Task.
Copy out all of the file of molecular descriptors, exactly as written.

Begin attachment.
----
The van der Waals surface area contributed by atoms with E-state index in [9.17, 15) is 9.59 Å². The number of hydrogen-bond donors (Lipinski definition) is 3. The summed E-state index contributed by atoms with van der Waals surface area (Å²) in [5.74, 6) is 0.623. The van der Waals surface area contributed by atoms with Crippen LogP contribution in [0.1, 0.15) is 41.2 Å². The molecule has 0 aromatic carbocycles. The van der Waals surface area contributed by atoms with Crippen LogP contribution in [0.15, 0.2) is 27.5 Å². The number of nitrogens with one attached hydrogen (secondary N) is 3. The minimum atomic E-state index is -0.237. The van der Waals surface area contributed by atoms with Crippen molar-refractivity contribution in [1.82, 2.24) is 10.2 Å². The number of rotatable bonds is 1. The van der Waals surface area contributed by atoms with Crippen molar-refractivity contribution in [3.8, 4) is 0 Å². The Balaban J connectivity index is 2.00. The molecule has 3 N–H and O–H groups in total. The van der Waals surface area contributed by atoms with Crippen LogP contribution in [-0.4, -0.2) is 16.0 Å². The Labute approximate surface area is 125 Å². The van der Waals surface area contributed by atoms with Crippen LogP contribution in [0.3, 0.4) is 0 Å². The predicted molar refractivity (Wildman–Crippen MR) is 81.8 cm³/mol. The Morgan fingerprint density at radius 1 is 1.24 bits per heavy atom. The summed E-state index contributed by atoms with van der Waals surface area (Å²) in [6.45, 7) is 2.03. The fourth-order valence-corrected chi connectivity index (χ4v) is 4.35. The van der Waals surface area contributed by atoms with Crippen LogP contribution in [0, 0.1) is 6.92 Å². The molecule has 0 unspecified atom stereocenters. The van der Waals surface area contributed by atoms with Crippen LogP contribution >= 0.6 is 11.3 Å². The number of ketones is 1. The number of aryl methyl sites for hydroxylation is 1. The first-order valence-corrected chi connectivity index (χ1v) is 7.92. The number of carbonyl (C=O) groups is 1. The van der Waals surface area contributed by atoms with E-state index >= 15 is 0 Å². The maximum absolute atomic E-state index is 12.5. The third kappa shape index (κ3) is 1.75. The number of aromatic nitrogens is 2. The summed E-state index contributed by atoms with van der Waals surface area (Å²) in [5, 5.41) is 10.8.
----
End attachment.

The van der Waals surface area contributed by atoms with E-state index in [9.17, 15) is 9.59 Å². The number of hydrogen-bond donors (Lipinski definition) is 3. The summed E-state index contributed by atoms with van der Waals surface area (Å²) in [5.74, 6) is 0.623. The van der Waals surface area contributed by atoms with Crippen LogP contribution in [0.1, 0.15) is 41.2 Å². The molecule has 0 aromatic carbocycles. The van der Waals surface area contributed by atoms with Crippen LogP contribution in [0.15, 0.2) is 27.5 Å². The number of nitrogens with one attached hydrogen (secondary N) is 3. The minimum atomic E-state index is -0.237. The van der Waals surface area contributed by atoms with Crippen molar-refractivity contribution in [1.82, 2.24) is 10.2 Å². The number of rotatable bonds is 1. The van der Waals surface area contributed by atoms with Crippen molar-refractivity contribution in [3.8, 4) is 0 Å². The Balaban J connectivity index is 2.00. The molecule has 3 N–H and O–H groups in total. The van der Waals surface area contributed by atoms with Crippen LogP contribution in [-0.4, -0.2) is 16.0 Å². The Labute approximate surface area is 125 Å². The van der Waals surface area contributed by atoms with Crippen LogP contribution in [0.3, 0.4) is 0 Å². The predicted molar refractivity (Wildman–Crippen MR) is 81.8 cm³/mol. The Morgan fingerprint density at radius 1 is 1.24 bits per heavy atom. The summed E-state index contributed by atoms with van der Waals surface area (Å²) in [6.45, 7) is 2.03. The fourth-order valence-corrected chi connectivity index (χ4v) is 4.35. The van der Waals surface area contributed by atoms with Crippen LogP contribution in [0, 0.1) is 6.92 Å². The molecule has 0 unspecified atom stereocenters. The van der Waals surface area contributed by atoms with Crippen LogP contribution >= 0.6 is 11.3 Å². The number of ketones is 1. The number of aryl methyl sites for hydroxylation is 1. The first-order valence-corrected chi connectivity index (χ1v) is 7.92. The number of carbonyl (C=O) groups is 1. The van der Waals surface area contributed by atoms with E-state index >= 15 is 0 Å². The maximum absolute atomic E-state index is 12.5. The third kappa shape index (κ3) is 1.75. The number of aromatic nitrogens is 2. The summed E-state index contributed by atoms with van der Waals surface area (Å²) in [5, 5.41) is 10.8.